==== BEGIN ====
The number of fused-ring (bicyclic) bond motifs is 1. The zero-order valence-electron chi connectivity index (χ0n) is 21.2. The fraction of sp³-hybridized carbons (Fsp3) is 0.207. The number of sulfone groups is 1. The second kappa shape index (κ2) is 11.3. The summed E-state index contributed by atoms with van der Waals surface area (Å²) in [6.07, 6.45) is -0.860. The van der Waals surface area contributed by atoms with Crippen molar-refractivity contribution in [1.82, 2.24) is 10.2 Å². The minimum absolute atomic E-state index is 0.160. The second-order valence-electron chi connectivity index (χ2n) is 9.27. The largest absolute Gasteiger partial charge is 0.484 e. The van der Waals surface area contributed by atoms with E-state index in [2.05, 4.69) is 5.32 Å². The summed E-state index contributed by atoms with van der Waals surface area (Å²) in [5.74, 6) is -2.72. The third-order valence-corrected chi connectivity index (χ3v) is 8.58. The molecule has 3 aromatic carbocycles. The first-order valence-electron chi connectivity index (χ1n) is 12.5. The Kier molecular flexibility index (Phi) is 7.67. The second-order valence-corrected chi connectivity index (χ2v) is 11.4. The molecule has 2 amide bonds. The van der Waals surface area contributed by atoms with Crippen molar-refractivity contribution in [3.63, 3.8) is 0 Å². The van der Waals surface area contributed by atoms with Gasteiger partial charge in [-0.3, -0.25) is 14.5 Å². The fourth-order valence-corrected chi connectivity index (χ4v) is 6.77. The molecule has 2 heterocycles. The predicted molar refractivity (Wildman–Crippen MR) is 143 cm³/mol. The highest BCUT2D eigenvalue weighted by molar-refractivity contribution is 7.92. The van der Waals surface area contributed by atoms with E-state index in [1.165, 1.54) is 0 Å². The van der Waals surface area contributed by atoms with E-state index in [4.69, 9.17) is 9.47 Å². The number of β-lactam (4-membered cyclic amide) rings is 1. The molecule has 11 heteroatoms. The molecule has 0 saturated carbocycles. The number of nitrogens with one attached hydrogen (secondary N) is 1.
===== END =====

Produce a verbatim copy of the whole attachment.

The number of fused-ring (bicyclic) bond motifs is 1. The zero-order valence-electron chi connectivity index (χ0n) is 21.2. The fraction of sp³-hybridized carbons (Fsp3) is 0.207. The number of sulfone groups is 1. The second kappa shape index (κ2) is 11.3. The summed E-state index contributed by atoms with van der Waals surface area (Å²) in [6.07, 6.45) is -0.860. The van der Waals surface area contributed by atoms with Crippen molar-refractivity contribution in [1.82, 2.24) is 10.2 Å². The minimum absolute atomic E-state index is 0.160. The second-order valence-electron chi connectivity index (χ2n) is 9.27. The largest absolute Gasteiger partial charge is 0.484 e. The van der Waals surface area contributed by atoms with E-state index in [2.05, 4.69) is 5.32 Å². The summed E-state index contributed by atoms with van der Waals surface area (Å²) in [5.74, 6) is -2.72. The third-order valence-corrected chi connectivity index (χ3v) is 8.58. The molecule has 3 aromatic carbocycles. The first-order valence-electron chi connectivity index (χ1n) is 12.5. The Kier molecular flexibility index (Phi) is 7.67. The second-order valence-corrected chi connectivity index (χ2v) is 11.4. The molecule has 2 amide bonds. The van der Waals surface area contributed by atoms with Crippen molar-refractivity contribution in [3.63, 3.8) is 0 Å². The van der Waals surface area contributed by atoms with Gasteiger partial charge in [-0.3, -0.25) is 14.5 Å². The fourth-order valence-corrected chi connectivity index (χ4v) is 6.77. The molecule has 2 heterocycles. The predicted molar refractivity (Wildman–Crippen MR) is 143 cm³/mol. The highest BCUT2D eigenvalue weighted by molar-refractivity contribution is 7.92. The van der Waals surface area contributed by atoms with E-state index in [1.165, 1.54) is 0 Å². The van der Waals surface area contributed by atoms with E-state index in [4.69, 9.17) is 9.47 Å². The number of β-lactam (4-membered cyclic amide) rings is 1. The molecule has 11 heteroatoms. The molecule has 0 saturated carbocycles. The number of nitrogens with one attached hydrogen (secondary N) is 1.